They are a super great shop in terms of their service and support - have been incredibly helpful in guiding me through this first-timer experience. But their parts business is running on razor-thin margins.

    There's probably a lot of that going around in major US metro areas.

    Cheers,
    Corey

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    Quote Originally Posted by JeffDiCarlo View Post
    <>

    The stock bike makes 130 HP at just under 9000 RPM and fully wide open throttle. If you operate there often enough to find the power lacking, then an aftermarket chip might be worth it.
    If you are operating primarily at lower RPM and less than WOT, you are not utilizing all the power a stock bike can produce. More HP is available to you for free just up the torque curve.
    Right, makes total sense.

    That said, I'm not familiar enough with the inner workings of the aftermarket chips to have a sense of any difference they make in terms of throttle RESPONSE, not top-end HP. Any thoughts on that?

    ~ Corey

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    Update... and another question or two

    Update: The valve bucket finally arrived Tuesday and today I buttoned up the valve cover, having re-installed the intake camshaft, both cam sprockets, and the cam chain guide rail.

    I had a lot of trouble yesterday getting enough slack in the cam timing chain to get both sprockets onto the ends of the camshafts. The technique of inserting a pin in the screw hole for the cam chain tensioner (I used a 1/8" drill bit) apparently didn't work when I first did it. I'd wondered about it when I did it, about 10 days ago: how do you know that the pin has actually engaged the shoulder in the cam chain tensioner shaft, thereby retracting it and slackening the chain sufficiently? Turns out, I hadn't gotten it engaged. And when I removed the two sprockets (about 8 days ago) I noticed that the chain tension relaxed, and thought.... hmmm... this could get interesting.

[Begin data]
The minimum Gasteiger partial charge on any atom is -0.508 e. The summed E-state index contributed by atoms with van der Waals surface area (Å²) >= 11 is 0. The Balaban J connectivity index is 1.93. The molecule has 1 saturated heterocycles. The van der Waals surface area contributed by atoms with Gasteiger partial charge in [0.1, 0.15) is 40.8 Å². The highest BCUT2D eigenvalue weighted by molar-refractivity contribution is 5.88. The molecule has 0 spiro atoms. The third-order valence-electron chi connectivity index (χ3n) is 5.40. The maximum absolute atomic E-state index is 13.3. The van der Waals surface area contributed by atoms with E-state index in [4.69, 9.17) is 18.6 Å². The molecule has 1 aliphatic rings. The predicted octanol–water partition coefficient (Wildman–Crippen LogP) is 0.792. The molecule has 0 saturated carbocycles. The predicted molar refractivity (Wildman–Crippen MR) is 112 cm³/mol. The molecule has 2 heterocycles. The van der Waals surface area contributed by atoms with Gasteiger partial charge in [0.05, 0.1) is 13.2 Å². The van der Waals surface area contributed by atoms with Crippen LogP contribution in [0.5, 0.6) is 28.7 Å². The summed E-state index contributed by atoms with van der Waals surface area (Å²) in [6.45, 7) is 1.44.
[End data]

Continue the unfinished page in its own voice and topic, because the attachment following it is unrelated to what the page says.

And yesterday, it did, indeed.

    A much more experienced buddy came over last night to help me struggle with it, and struggle we did. Finally, after over an hour of wrestling, tugging, leveraging on non-critical surfaces - all to no avail - he fiddled again with that little pin and felt it seat itself more deeply. And, BOOM, just like that the chain was slack and the 2nd sprocket lined up with the exhaust camshaft with no effort, no wrestling or tugging.

    So... that bit of mischief: finally managed.

    Question is, how do I avoid this NEXT time I do the valves (which will be sooner than another 12k miles, due to what's a separate and long story)? How do I know when the pin is actually seated down far enough that it's really taking the tension out of the cam chain? Does it simply take repeated experience with this operation, or is there some trick to it? Anyone...?

    Lastly: after re-installing the camshaft (intake only; exhaust valves were all originally in spec), I manually turned over the engine a number of times (as instructed by the Clymer: bike in 6th gear, rotating the rear wheel by pushing on it with my foot) to seat the buckets, and re-measured the gaps. They were all in spec now, but every one of them was a little smaller (roughly one feeler-gauge size, or 0.001") than they had been when I first went in there. That makes sense to me: the valve buckets were probably not yet as firmly/fully seated as they will be after the engine really spins for a while).